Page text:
In 2009 Gunn also co-founded Streatham Women’s Sewing Group CIC (2009-2015) where she is was coordinator and chair of the Board. Art collaborations such as ‘Somali Feast’ and ‘Hair Routes’, ‘Spice Tent’ and 'The Dress My Mother Wore' in 2014 were the backbone of her work with the Group. http://sewinginstreatham.weebly.com/
COLLECTIONS: private & corporate collections in UK, France, Ireland & China including Ministry of Justice, Ireland, Atkins Chambers, CBX Building Management Ltd, Treasury Holdings China, Fairmay Solicitors, MBI inc, Chinese Embassy in London & Dublin, Embassy of Ireland Beijing, Tsinghua Fine Arts Museum (under construction), Baltic Contemporary Gallery - Poland, Peking Fine Arts Associates, Art W Foundation (New York)
WRITING Gunn was guest editor for the 2015 Spring Edition of ArtZip Contemporary Art Magazine (bilingual English/Chinese) http://www.artzip.org/ writing on the theme of the artist as curator.
STATEMENT One of the key issues in Fion Gunn’s practice is her desire to understand and analyse the extremity of our human experience, what it means for us as individuals and as a global society and to reflect on the possibilities of effecting change.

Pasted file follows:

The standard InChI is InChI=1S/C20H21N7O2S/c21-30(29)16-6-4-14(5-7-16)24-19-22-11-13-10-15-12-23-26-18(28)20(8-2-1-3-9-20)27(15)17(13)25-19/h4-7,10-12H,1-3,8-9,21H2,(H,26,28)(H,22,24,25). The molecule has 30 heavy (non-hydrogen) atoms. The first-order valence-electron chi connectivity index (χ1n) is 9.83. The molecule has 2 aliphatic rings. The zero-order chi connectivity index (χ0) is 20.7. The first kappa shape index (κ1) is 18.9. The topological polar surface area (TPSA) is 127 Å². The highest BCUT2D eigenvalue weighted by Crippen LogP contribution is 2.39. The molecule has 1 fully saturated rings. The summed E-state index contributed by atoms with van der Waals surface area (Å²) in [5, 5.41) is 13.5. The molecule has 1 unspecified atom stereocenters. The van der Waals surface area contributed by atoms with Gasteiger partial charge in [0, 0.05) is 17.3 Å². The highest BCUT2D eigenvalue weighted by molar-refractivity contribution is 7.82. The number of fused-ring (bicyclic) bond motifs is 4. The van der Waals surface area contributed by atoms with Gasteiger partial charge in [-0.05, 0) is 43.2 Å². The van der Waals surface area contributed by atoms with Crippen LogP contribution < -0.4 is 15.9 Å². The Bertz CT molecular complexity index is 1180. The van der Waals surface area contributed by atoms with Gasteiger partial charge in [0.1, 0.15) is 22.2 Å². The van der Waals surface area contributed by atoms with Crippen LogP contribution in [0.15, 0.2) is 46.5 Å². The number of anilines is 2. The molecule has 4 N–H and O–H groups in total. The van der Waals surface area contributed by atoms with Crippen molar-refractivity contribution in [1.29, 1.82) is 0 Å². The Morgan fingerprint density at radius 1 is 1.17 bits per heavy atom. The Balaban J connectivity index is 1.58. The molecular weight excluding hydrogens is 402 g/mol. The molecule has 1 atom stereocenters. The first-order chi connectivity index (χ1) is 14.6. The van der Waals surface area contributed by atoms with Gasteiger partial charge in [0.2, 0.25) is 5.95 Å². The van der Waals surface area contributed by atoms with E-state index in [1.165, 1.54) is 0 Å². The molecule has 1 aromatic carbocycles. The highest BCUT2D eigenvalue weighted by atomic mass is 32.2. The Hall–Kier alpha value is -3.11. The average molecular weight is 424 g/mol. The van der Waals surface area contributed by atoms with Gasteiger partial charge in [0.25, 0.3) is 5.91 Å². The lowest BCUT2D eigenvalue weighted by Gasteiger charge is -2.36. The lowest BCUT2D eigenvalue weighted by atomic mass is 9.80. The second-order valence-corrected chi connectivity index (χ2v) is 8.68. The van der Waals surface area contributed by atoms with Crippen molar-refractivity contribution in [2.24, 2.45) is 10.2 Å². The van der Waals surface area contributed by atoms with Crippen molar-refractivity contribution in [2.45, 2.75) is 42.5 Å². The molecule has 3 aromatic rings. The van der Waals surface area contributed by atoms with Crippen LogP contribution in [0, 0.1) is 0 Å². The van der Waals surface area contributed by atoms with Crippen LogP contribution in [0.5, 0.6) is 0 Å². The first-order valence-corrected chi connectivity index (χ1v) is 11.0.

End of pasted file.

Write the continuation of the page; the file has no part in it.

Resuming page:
Her art practice encompasses mixed media paintings & collages, Large & small scale sculptures, performance/installations which explore the perversity of human behaviour and its destructive legacy while celebrating the diverse and complex nature of our response to landscape, aesthetics and our deeply, often unconsciously, embedded cultural identities. Many of her works contrast the sophistication of our cultural structures with the profound tribal savagery we can show to those perceived as ‘other’ and metaphorically poses the question of how our world society would appear if viewed from another planet.
Gunn is interested in the relationship between our most profound, most personal experiences and the macro narrative of history – we are small vulnerable people who get caught up in appalling natural disasters, global wars and smaller, no less vicious wars too, ones that echo the most intimate familial conflicts.
Working collaboratively with other artists, landscape architects, writers etc. is central to Gunn's work. Her desire is to create art which promotes inclusion ,engages and inspires both fellow artists and the public alike, enabling people from different cultures and backgrounds to encounter one another in dynamic and meaningful ways. The philosophy of unity through diversity is fundamental to her work, informing her both her artistic and curatorial practice.
Born and raised in Cork, having lived in France and for many years being a London resident, Gunn’s own personal narrative has its touch points with national and international histories in a way that is common to many people. She recognises the distortions and the biases which we share when interpreting these narratives and how important (and difficult) it is for us to investigate our own motivation and challenge it.
Her investigation is carried out through the lens of visual art, remaining open-ended, as she looks beneath the surface of contemporary ‘civilised’ social life to uncover the assumptions and the ignorance which keep us from a full and true understanding of how the world works.